I'll have to check when my daughter starts back at school, but I don't recall ever seeing any of that going on at her school...other than a few miscellaneous supplies provided by some of the parents (I sometimes drop off waste paper from work for use in art class and the like).

“Moumou Tangata ki te Po”

Since: Oct 11

Earth

#12 Jan 25, 2013
Gutsfull wrote:
<quoted text>
And the kids who get everything supplied free...they'll no doubt squander the education provided ......
Doesn't sound like a good scheme at all. What's needed is harsher consequences for one's own poor life choices.
harsher consequences for a child who has no food? and what would that be? starvation?

there is NO way i or any other teacher would EVER let a child go without food if they have none of their own.

hundreds of companies donate free food for the kids....

this country was built on free milk in schools......do you forget the free milk in every school? it is a famous part of nz history...its been back for many years now........
Anonymous

Ashfield, Australia

#13 Jan 25, 2013
Maybe NZ could organise school lunches like in most other developed nations.

But that's about as far as it should go. The rest Maoris should finally become responsible for themselves.

“Moumou Tangata ki te Po”

Since: Oct 11

Earth

#15 Jan 25, 2013
Gutsfull wrote:
<quoted text>
Doesn't sound like a good scheme at all. What's needed is harsher consequences for one's own poor life choices.
free milk in schools ran for 30 years.... ended in '67....

http://www.waihicentral.school.nz/wp-content/...

free milk in schools is back nationwide....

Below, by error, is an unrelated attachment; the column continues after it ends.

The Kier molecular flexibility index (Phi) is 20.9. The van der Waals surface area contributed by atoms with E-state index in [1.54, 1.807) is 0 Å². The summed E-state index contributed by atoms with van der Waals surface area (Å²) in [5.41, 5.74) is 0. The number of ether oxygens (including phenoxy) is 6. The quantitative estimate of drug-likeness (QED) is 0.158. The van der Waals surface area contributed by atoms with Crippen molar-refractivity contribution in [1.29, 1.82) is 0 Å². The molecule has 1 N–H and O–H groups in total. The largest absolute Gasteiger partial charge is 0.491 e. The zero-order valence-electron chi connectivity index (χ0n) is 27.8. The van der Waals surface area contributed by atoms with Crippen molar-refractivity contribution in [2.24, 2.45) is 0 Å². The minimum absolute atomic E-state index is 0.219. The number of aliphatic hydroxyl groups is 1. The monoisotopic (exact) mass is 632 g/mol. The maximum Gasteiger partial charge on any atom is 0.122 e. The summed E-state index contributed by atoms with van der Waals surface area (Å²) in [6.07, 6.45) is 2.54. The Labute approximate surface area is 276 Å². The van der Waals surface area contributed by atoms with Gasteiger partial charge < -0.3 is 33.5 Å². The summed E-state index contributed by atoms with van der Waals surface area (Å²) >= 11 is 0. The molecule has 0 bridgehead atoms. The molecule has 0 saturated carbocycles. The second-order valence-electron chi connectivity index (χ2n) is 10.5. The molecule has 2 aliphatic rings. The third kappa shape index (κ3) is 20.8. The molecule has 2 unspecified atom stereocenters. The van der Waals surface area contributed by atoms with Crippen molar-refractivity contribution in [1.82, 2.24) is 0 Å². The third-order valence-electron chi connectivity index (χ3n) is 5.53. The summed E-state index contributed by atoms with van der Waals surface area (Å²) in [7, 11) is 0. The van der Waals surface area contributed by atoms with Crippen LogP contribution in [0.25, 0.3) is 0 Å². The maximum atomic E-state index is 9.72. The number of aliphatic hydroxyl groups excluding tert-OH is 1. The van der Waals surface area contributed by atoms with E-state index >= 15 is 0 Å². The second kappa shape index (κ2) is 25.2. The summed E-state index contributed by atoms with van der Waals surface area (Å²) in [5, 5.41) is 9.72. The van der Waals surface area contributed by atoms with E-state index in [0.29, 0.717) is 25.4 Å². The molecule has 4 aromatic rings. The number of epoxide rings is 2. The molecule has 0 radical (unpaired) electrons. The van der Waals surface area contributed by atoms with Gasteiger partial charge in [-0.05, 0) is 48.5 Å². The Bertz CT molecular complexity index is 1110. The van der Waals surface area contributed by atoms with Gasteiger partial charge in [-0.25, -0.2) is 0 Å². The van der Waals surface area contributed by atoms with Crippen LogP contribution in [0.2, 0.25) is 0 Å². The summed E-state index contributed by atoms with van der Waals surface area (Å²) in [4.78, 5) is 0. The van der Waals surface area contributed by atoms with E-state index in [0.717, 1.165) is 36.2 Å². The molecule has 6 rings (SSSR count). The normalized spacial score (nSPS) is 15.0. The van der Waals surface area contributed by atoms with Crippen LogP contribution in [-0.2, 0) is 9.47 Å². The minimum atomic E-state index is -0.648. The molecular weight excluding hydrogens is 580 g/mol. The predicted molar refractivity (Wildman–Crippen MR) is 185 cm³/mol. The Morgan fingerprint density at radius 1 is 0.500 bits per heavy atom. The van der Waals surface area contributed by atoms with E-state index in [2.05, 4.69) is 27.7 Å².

https://www.fonterramilkforschools.com

Since: Nov 08

Auckland

#16 Jan 25, 2013
Adam Rangiaho wrote:
<quoted text>
harsher consequences for a child who has no food? and what would that be? starvation?
there is NO way i or any other teacher would EVER let a child go without food if they have none of their own.
Harsher consequences for the parents is what I'm talking about. If we all jump in and take responsibility for their kids, then what's to stop them having more kids that they can't afford? In fact, given that the government pays more welfare for more kids, then it's almost like we're rewarding them.

“Educating Utus”

Since: Aug 10

Wanganui, New Zealand

#17 Jan 25, 2013
Adam Rangiaho wrote:
<quoted text>
maoris are the poorest stinkiest smelliest most criminal druggie lazy incarcerated sub human scum in the universe.......
At last you're starting to get the picture.

“Moumou Tangata ki te Po”

Since: Oct 11

Earth

#18 Jan 25, 2013
Gutsfull wrote:
<quoted text>
I'll have to check when my daughter starts back at school, but I don't recall ever seeing any of that going on at her school..
it is available for every school in new zealand and is distributed according to demand.... if your daughter is at a decile 10 school there will be less demand as most of the children come to school having had breakfast, with their own lunches. if your daughter is at a decile 1 school they will most certainly have supply of free food and clothes for the students.

Since: Nov 08

Auckland

#19 Jan 25, 2013
Adam Rangiaho wrote:
<quoted text>
free milk in schools is back nationwide....
https://www.fonterramilkforschools.com
Perhaps it's all good on this front now, but it's possibly only temporary. What happens, I wonder, when Fonterra's profits start looking a bit too shabby for the shareholders' liking?

“Moumou Tangata ki te Po”

Since: Oct 11

Earth

#20 Jan 25, 2013
Gutsfull wrote:
<quoted text>
Harsher consequences for the parents is what I'm talking about. If we all jump in and take responsibility for their kids, then what's to stop them having more kids that they can't afford? In fact, given that the government pays more welfare for more kids, then it's almost like we're rewarding them.
someone has to take responsibility for the kids. they come first..... they have to have their basic needs met. that's the number one priority.

the parents need re educating... just like tweeter said.....
Anonymous

Ashfield, Australia

#21 Jan 25, 2013
Adam Rangiaho wrote:
<quoted text>
free milk in schools ran for 30 years.... ended in '67....
http://www.waihicentral.school.nz/wp-content/...
free milk in schools is back nationwide....
https://www.fonterramilkforschools.com
Wakey wakey Adam. In case nobody told you; New Zealand was a much wealthier nation in the 1950's and 1960's than it is now? hmm?